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French carmaker Renault signs €660 million deal with Iran

French automaker Renault signed on Monday a long-awaited joint venture deal with Iran worth 660 million euros ($779 million) to build up to 300,000 cars per year.

French carmaker Renault signs €660 million deal with Iran
Photo: AFP
The new deal puts Renault in partnership with Iran's state Industrial Development and Renovation Organisation (IDRO) and private firm Parto Negin Naseh.
   
Renault will hold a 60-percent stake with IDRO and Parto Negin Naseh 20 percent each.
   
“The first phase of this accord worth 660 million euros provides for the annual manufacturing of 150,000 cars,” IDRO head Mansour Moazami said at a signing ceremony in Tehran.
   
He said the first cars will roll off the assembly line in around 18 months.
 
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The new venture will produce Renault's Duster and Symbol models at a refurbished factory in Saveh, around 120 kilometres (74 miles) southwest of Tehran.
   
A second, three-year phase will start in 2019 with production ramping up to 300,000 cars per year.
   
Under the deal, 30 percent of the cars and parts made by the venture will be exported.
   
“We are happy to sign one of Renault's most historical contracts here,” said Thierry Bollore, number two of the French carmaker, at the signing.
   
“Within Renault, Iran is known for its great industrial potential, its automotive industry infrastructure, strong human resources and unique geopolitical position,” he added.
   
Unlike its chief competitor PSA, which makes Peugeots and Citroens, Renault never fully quit Iran during the sanctions period and already makes some 200,000 cars a year in the country.
   
But it had to put a brake on its growth plans until Iran concluded a nuclear deal with world powers that came into force in January 2016, easing international sanctions.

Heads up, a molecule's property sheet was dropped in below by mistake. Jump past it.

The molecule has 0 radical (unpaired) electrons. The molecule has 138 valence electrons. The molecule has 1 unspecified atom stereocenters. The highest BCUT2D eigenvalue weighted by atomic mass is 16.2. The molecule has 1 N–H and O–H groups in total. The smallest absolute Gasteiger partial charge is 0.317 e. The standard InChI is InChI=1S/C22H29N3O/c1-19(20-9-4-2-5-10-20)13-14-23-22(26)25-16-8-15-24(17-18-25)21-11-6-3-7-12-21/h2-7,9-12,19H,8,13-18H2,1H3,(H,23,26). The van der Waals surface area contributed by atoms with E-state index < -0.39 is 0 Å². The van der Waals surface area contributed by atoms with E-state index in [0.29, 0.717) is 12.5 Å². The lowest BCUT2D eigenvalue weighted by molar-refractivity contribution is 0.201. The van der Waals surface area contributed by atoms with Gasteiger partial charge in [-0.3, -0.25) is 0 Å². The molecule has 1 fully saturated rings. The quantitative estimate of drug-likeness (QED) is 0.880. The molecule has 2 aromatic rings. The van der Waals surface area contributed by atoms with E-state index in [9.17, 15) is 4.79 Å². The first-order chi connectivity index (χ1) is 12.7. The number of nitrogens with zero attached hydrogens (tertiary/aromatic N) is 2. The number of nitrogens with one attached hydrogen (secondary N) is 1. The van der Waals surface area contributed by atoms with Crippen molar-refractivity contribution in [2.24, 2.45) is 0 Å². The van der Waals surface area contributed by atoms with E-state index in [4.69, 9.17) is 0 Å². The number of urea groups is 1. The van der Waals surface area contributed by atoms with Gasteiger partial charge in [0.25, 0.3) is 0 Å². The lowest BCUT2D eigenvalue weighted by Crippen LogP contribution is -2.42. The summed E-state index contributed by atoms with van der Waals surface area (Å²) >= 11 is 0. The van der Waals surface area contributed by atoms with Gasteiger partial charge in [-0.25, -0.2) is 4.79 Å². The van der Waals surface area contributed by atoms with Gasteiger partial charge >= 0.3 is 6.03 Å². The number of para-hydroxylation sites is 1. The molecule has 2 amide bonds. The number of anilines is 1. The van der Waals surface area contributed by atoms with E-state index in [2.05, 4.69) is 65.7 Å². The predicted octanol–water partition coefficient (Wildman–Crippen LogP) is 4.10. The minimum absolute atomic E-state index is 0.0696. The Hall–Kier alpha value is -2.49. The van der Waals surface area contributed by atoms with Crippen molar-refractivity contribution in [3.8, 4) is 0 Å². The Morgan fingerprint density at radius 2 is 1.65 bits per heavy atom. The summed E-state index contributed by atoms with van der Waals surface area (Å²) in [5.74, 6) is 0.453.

“Renault has proved its committment with a nonstop presence in Iran since the beginning of its operation in 2004, and this signing confirms our strong intent and commitment for long-term operations as a strategic partner of Iran's automotive industry,” said Bollore.
   
“This is a unique agreement in terms of investment, of technology transfer… of the development of Iranian talent, and in the creation of a modern engineering and production centre,” he added.
   
Negotiations were painstaking, with Renault reportedly reluctant to meet Iranian requirements to source 40 percent of their parts from local manufacturers, which have struggled to keep up with international standards.
   
PSA, which quit the country when international sanctions hit in 2012, has been quick to rebuild its presence in Iran, which was the company's main engine of growth last year.
   
It signed a 400-million-euro deal in June 2016 to build 200,000 Peugeots a year with Iran Khodro, and another with Iran's SAIPA to build a similar number of Citroens.
   
Overall production in Iran is expected to reach two million cars a year by 2020, up from 1.2 million in 2016.
   
French firms have been at the forefront of rebuilding trade ties with Iran since the nuclear deal, with energy giant Total signing a billion-dollar gas deal last month despite mounting pressure from Washington to isolate the country.